Home | Projects | RealAudio™ | About me

Introduction

Update January 2003:

I have decided the analog PCB modifications as originally presented are not acceptable. I have left the text (mostly) viewable for those curious, but cannot at this time continue to recommend modifications to the output buffers.


The Technics SH-AC500D was a (reasonably) low cost Dolby Digital and DTS surround sound decoder produced for a few years by Technics. The unit has since been discontinued, but still shows up occasionally on the used market.

Although the market for surround sound processors has been taken over by the integrated receiver category (at least in the low to moderate price range), I bought a used SH-AC500D because I was converting to an active speaker system which placed the active crossovers and amplifiers at each speaker, so a surround processor and amplifier combination would not be useful to me. Surround processors/preamp combinations are available from a few other manufacturers, such as Mark Levinson/Proceed, Integra Research, Adcom, Lexicon, and Meridian, but I could not justify the expense of a high end processor to start my surround sound system. That left the Technics as the only reasonably priced surround processor for consideration at the time.

The processor is internally organized as four printed circuit boards, one of which holds only a power transformer. The remaining three boards handle the tasks of digital signal input, digital decoding and digital to analog conversion, and analog output buffering and switching. Given the organization, it makes sense to consider separately the three potential modification areas:

Analog board modifications

I have to sheepishly rescind my previous recommendation to lower the output impedance of the output buffer. While I still advocate low output impedance as a general principle, I did not realize the extent to which the performance of the muting control circuit in the SHAC-500D relied on the specific output resistor values to properly mute while changing inputs or decoding modes. Consequently, the modifications I performed resulted in clicks and pops on the output which I have decided are too obtrusive to be acceptable.

The analog board is pretty straight forward, and doesn't have too many areas that just beg for improvement. The first tweak to do is reduce the output impedance. The factory configuration has a relatively high output impedance, specified as 1kOhm, but looks to be closer to 800 Ohms.

A damped inductor is formed by connection a 39 Ohm resistor in parallel with a 4μH inductor (30 gauge magnet wire on a 0.25 inch diameter form, 39 turns in about 0.5 inch length).

The damped inductor is optional. On outputs which are known to have plenty of phase margin, you can sometimes use only a damped inductor, which provides a very low output impedance at low frequencies, which rises to approximately 39 Ohms at higher frequencies (above a couple of MHz). Since the output circuit of the SH-AC500D includes muting transistors to ground, I was not comfortable using such a low impedance device as the only output isolation from the last buffer op-amp, since without access to the microcontroller source code it was difficult to make sure that the muting transistors would never mute while the output op-amp was trying to drive current.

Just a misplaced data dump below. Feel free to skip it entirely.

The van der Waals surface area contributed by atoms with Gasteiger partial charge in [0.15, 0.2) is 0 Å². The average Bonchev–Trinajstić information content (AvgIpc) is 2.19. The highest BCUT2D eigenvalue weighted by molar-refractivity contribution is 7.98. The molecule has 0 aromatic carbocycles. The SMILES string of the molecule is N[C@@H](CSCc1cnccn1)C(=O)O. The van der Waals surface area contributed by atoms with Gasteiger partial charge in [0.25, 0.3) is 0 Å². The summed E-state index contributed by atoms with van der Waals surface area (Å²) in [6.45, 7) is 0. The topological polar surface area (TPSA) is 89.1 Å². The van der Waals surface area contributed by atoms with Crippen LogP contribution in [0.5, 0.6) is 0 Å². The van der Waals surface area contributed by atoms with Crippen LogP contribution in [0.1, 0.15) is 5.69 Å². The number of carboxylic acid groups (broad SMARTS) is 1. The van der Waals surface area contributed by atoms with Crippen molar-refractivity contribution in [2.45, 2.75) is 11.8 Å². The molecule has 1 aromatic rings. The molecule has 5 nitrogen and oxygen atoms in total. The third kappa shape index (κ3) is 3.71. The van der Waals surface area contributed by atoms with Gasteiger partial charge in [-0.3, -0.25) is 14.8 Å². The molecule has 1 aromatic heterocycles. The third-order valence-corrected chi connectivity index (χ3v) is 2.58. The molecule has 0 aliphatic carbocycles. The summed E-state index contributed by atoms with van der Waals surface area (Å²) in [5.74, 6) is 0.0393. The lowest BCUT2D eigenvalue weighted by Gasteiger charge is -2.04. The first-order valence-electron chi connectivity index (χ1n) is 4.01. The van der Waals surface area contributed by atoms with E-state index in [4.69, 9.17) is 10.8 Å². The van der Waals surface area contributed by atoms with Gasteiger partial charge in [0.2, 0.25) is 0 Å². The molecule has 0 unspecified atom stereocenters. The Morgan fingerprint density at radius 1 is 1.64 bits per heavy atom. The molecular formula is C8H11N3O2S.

These changes should make the processor slightly less sensitive to the cables used, and allow driving reasonably long cables if needed.

If the processor is driving a balanced input, you should connect identical components from the "cold" side of the balanced line to the ground reference on the analog board for additional noise immunity. This balances the output impedance, but leaves the signals driving the output asymmetrical. The asymmetrical output drive means that you do not get the reduced crosstalk that a symmetrically driven line gives you (which should be inconsequential in typical home theater installations), but the balanced impedance still gives you a reduction in the common-mode to differential-mode conversion of induced noise (assuming you are driving a balanced input on the other end).
Note that for this to be effective above DC, you should match the capacitors to ground on each leg, not just the resistors.

The second tweak after the output impedance is lowered to a reasonable value is to jumper around the CMOS switch at IC401 if you are not going to use the line inputs. This change will likely be subtle, but the CMOS switches do add a very slight amount of noise and distortion, so if you don't need them, might as well avoid the slight degradation.

Digital input board modifications

The digital input board is only used for straight forward input switching, but one glaring omission is that the SH-AC500D only uses a common mode choke on the coaxial inputs, not a transformer. Using a true digital input transformer, such as a Pulse Engineering or Schott, should give better noise immunity on the digital input, and allow the input jack to be configured for proper shielding. The configuration as shipped forces any noise currents on the shield of the coaxial cable onto the PCB ground.

Digital processor board modifications

The digital processor board is implemented using a Cirrus/Crystal Semiconductor CS4926 multi-channel decoder and a CS4226 codec for the digital-to-analog conversion. The codec is an all-in-one type of device which doesn't offer much in the way of tweaking, but one very interesting item to note is that the decoding of Dolby Digital or DTS is done separately from the conversion to analog, which leaves three sets of two channel digital audio accessible between the two chips. Not for the faint of heart, but conceivably the digital signals could be routed to a digital audio tranmitter, and used to drive a higher quality external DAC.


Page last updated: 10 January 2003


Home | Projects | RealAudio™ | About me

Valid XHTML 1.0! Valid CSS! Created with VIM!